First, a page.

Books: Illiberal India: Gauri Lankesh and the Age of Unreason


By Shrestha Saha
  • Published 7.09.18


Illiberal India: Gauri Lankesh and the Age of Unreason;  Context; Rs 499

“When it comes to cowardice, you can’t beat an extremist — of any religion,” writes Chidanand Rajghatta, in his fitting tribute to his dear friend Gauri Lankesh, who also happened to be his ex-wife. Documenting the assassination of this firebrand journalist on September 5, 2017, Illiberal India: Gauri Lankesh and the Age of Unreason opens with three email exchanges between the two spanning two years, which speaks volumes about who Gauri was as a person. Finding a pattern in the deaths of rationalists M.M. Kalburgi, Govind Pansare and Narendra Dabholkar, Rajghatta says, “Gauri had taken on some ‘radical’ causes in recent years, including rehabilitation of Naxals, and fighting for Dalit and minority rights and representation. But none of that seemed to be or was deserving of putting her life in cross-hairs.”

Tracing her life and political views, which changed and took shape over the years, the author is honest about his limitations of knowing the protagonist from a very personal angle but that doesn’t deter him from asking what are perhaps the right questions.

Beginning with a moving, personal preface, followed by a very detailed and systematic reporting of the protagonist’s life later, the book comes full circle with a moving tribute.


The Forgotten Cities of Delhi; Harper Collins; Rs 799

The Forgotten Cities of Delhi by author, scholar and translator Rana Safvi is the second book in the Where Stones Speak trilogy. Tracing the nine capitals, from Tomar to Mughals and later Sur dynasty, that found home in this city, the author explores its nooks and crannies with photographer Syed Mohammad. Filled with pictures of these relics of Delhi — some beautifully restored and maintained, while some in dire need of attention — Safvi’s poetic tryst with the physical map of the city is almost a plea for its well-being. Her descriptive accounts of these monuments and tombs, tracing them down from time of conquest by Mohammad Ghor, helps one understand how truly old and resilient the capital is.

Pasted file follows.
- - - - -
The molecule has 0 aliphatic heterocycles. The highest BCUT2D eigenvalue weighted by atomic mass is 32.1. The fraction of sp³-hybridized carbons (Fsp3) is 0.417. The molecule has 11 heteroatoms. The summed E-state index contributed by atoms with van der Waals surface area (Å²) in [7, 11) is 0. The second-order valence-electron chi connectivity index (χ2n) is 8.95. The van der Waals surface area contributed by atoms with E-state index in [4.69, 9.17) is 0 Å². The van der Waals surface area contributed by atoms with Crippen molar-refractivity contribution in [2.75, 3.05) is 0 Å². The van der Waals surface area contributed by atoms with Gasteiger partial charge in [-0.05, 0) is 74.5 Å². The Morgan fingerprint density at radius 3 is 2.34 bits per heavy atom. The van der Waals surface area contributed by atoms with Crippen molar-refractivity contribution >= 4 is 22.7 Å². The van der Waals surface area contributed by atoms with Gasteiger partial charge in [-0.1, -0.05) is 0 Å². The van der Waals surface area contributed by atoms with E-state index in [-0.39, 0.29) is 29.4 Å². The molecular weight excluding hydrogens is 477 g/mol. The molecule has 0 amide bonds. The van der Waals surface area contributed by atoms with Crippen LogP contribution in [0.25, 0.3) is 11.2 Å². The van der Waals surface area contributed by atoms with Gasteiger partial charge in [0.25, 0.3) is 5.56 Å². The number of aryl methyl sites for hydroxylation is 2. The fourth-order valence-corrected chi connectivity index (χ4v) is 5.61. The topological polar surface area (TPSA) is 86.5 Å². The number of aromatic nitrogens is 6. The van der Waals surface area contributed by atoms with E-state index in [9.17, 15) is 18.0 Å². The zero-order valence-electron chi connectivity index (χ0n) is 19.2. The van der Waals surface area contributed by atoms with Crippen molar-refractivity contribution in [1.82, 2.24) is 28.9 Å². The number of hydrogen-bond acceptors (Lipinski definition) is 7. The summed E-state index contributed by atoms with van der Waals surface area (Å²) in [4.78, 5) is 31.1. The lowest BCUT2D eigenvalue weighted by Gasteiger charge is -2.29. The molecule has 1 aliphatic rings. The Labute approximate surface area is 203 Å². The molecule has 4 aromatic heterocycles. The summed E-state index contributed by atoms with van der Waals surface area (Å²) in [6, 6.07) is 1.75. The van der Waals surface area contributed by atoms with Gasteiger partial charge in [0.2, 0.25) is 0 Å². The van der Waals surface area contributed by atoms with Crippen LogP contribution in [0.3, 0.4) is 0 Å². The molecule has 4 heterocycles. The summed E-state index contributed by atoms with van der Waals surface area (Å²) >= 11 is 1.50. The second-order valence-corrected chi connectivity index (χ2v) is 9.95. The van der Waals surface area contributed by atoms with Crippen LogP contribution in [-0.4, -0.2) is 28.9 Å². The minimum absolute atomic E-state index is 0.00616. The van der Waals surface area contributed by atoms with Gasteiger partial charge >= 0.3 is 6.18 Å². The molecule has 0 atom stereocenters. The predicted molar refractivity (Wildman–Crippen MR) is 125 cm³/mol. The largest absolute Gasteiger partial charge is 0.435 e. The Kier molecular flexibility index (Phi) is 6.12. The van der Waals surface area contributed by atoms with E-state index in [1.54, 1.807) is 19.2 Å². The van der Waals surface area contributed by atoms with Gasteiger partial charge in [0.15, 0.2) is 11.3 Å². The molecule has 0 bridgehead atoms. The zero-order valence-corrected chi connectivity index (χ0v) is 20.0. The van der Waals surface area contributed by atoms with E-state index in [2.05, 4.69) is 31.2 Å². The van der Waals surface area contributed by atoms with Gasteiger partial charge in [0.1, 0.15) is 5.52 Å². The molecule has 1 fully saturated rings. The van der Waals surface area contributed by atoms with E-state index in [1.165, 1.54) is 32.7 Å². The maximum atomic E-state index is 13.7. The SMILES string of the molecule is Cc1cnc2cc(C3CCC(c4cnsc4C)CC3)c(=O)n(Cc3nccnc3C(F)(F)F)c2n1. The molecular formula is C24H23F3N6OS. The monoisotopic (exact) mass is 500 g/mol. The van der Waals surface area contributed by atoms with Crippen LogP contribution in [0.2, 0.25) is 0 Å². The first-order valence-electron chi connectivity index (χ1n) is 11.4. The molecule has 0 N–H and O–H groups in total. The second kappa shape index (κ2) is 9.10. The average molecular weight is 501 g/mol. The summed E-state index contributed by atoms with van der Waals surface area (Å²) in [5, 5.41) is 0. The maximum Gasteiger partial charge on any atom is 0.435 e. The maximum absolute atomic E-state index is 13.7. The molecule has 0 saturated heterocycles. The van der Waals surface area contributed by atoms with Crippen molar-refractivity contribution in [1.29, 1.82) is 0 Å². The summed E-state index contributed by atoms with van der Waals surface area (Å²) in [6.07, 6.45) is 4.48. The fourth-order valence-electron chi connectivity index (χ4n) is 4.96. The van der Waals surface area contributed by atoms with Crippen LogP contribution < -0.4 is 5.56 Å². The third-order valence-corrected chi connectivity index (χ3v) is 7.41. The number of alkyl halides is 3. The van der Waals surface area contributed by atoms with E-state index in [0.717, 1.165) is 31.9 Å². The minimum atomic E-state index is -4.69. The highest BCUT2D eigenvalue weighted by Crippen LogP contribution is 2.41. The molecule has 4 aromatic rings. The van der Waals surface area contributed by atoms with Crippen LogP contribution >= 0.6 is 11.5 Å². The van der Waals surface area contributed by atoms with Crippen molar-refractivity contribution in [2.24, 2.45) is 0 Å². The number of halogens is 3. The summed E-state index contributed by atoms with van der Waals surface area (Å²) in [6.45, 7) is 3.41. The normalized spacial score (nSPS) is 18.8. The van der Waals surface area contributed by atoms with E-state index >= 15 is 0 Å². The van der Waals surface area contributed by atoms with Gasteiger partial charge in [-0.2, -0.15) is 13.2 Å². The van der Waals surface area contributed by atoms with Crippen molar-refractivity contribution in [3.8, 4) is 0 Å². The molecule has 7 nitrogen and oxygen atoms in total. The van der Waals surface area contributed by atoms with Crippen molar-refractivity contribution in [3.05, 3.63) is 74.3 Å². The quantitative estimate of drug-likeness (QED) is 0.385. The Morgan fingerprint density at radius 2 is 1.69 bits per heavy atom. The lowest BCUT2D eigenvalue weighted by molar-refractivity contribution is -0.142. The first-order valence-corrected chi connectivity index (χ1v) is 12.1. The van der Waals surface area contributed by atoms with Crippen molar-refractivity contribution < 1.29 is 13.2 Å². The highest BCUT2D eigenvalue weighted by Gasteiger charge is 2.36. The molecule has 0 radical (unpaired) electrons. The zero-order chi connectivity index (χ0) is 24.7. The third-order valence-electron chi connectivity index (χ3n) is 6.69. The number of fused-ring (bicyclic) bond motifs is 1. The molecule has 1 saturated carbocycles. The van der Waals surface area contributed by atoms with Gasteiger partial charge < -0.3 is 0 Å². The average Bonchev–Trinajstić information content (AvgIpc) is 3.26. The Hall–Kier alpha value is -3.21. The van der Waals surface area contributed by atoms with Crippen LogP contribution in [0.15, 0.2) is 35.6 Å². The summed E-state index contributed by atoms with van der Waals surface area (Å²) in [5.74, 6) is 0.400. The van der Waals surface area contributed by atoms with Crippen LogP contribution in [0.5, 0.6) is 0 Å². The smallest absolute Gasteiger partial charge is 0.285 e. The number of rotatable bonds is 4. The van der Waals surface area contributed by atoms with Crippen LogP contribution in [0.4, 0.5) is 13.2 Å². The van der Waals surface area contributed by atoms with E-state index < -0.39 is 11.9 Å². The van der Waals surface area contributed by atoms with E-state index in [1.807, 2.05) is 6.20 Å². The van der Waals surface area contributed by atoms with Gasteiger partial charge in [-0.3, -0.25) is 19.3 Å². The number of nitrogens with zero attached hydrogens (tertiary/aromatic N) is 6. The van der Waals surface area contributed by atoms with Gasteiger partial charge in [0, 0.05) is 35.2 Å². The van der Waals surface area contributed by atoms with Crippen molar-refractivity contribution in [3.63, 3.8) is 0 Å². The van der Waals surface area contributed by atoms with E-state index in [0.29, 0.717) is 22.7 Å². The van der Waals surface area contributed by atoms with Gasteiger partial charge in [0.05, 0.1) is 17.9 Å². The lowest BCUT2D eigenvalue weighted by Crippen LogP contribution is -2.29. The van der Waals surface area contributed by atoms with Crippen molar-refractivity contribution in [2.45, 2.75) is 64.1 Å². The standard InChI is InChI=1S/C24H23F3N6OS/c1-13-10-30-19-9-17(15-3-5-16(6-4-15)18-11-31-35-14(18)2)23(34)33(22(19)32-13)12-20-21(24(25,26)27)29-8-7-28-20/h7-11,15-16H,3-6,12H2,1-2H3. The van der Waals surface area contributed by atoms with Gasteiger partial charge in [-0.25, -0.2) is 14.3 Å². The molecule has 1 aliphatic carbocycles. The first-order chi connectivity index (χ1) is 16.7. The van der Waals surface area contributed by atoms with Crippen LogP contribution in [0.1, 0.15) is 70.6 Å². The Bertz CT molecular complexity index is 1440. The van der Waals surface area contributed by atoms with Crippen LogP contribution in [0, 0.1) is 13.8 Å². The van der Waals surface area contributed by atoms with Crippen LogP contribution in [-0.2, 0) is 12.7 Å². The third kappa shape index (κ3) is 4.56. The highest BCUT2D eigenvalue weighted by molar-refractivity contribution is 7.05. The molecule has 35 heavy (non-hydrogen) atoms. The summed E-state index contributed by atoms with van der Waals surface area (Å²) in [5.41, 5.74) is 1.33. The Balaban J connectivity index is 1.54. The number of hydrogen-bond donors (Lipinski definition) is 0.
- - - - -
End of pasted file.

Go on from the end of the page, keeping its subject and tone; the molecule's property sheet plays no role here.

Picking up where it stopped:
This book is a must-read for art enthusiasts and those who are walking down the streets of Delhi on a sunny, winter day. For others, it is a simple painting worth appreciating.

Delhi & Agra: A Traveller’s Reader; Robinson; Rs 499

First published in 1987 in the UK, Delhi & Agra: A Traveller’s Reader collects memories and writings of the residents of the two cities and creates a book that is like a walk down memory lane.

The book covers the Mughal empire and the British Raj to the days of Indian Independence. One will stumble upon an extraordinary tale of a mad man who entered the private apartments of then emperor Akbar II and proceeded to jump off the ‘Kutb-Minar’ in the year 1831, as recorded by Major-General W.H. Sleeman in his book Rambles and Recollections of an Indian Official; or the story of opium cultivation and its uses as observed by Peter Mundy, in the 1600s, in his writings From travels in Europe and Asia.

Edited and introduced by Michael Alexander, Delhi & Agra is a fine companion for a walk alone in Delhi as history comes alive in front of you.